Santa Monica Police Arrest Homeless Man After Raiding Donation Bin

Thursday, 16 Jan 2014, 7:30:00 AM

Mirror Staff

A 33-year-old homeless man was arrested on Friday, Jan. 3 after being caught

raiding a donation bin then becoming aggressive toward a Santa Monica police officer

in the area.

A

lone officer of the Santa Monica Police Department who was on patrol in the

1300 block of Ocean Park Boulevard witnessed a man reaching inside a donation

bin and removing items from it at 3:20 pm on this day.

The

officer stopped and began a conversation with the man in order to ascertain

what was going on.

The

man told the officers that he (the suspect) was homeless and was searching for

a suitable pair of footwear inside the donation bin.

The

officers explained to the man why he had been stopped at which point the man

became agitated and shortly afterwards put his hands inside his pockets.

The

officer, fearing for his safety, and unsure as to why this man had inserted his

hands into his pockets, asked the man to remove his hands from his pockets.

The

man, however, instead of complying with the officer’s request became angrier,

began to hurl abuse at the officer, and then adopted a fighting stance

(presumably after removing hands from pockets).

The

man then began to approach the officer in a threatening manner whilst asking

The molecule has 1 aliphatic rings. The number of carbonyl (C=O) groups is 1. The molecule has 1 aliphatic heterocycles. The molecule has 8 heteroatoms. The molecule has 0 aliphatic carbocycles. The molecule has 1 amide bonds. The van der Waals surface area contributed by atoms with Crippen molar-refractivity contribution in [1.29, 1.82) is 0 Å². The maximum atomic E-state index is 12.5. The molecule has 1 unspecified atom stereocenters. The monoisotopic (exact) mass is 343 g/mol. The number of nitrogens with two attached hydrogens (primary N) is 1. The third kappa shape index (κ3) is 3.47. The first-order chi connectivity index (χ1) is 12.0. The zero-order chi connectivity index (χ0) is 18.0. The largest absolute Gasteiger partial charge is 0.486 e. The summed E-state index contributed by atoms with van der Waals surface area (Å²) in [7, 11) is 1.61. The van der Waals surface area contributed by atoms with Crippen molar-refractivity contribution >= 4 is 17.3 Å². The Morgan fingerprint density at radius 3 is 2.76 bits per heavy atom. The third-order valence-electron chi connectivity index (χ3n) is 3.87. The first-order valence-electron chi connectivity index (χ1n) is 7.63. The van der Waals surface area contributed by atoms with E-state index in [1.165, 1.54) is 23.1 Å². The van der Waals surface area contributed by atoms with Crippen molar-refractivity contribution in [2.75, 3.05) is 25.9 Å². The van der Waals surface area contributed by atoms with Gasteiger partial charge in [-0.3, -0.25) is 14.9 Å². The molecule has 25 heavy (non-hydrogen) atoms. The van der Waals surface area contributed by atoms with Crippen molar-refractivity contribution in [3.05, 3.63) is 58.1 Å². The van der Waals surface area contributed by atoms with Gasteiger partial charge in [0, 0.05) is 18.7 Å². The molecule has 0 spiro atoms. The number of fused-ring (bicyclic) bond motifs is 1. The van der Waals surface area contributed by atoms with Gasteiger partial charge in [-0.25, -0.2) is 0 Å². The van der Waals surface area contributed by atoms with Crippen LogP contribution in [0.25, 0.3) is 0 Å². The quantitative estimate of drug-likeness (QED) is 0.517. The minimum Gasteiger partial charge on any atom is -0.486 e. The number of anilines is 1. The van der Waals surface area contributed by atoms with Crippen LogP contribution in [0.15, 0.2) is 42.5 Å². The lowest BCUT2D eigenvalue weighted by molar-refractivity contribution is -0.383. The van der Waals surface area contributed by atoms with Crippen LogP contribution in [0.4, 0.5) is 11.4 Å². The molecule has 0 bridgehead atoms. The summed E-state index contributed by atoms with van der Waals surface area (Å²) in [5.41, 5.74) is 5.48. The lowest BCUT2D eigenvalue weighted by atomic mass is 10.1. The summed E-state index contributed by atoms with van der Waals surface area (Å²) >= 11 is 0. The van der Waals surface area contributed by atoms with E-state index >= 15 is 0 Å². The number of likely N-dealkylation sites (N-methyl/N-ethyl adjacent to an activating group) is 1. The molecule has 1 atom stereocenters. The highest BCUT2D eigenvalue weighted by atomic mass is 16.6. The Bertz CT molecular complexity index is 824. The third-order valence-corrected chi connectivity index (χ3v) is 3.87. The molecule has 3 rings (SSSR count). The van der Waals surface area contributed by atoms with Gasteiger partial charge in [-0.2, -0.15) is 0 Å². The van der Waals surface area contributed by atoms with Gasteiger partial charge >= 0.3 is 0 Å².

the officer what “he was going to do about it.”

The

officer backed up and asked the man to cease his aggressive behavior but the

man continued his disobedient conduct so the officer spoke into his radio and

requested a “code-three” (officer needing help so please come with lights

flashing and sirens wailing).

Within

a few short moments other officers arrived and the man complied with their

orders to sit on the curb.

This

homeless man was arrested and charged with resisting a police officer. Bail was

set at $10,000.

Editor’s

Note: These reports are part of a regular police coverage series entitled

“Alert Police Blotter” (APB), which injects some minor editorial into certain

police activities in Santa Monica. Not all of The Mirror’s coverage of

incidents involving police are portrayed in this manner. More serious crimes

and police-related activities are regularly reported without editorial in the

pages of the Santa Monica Mirror and its website, smmirror.com.

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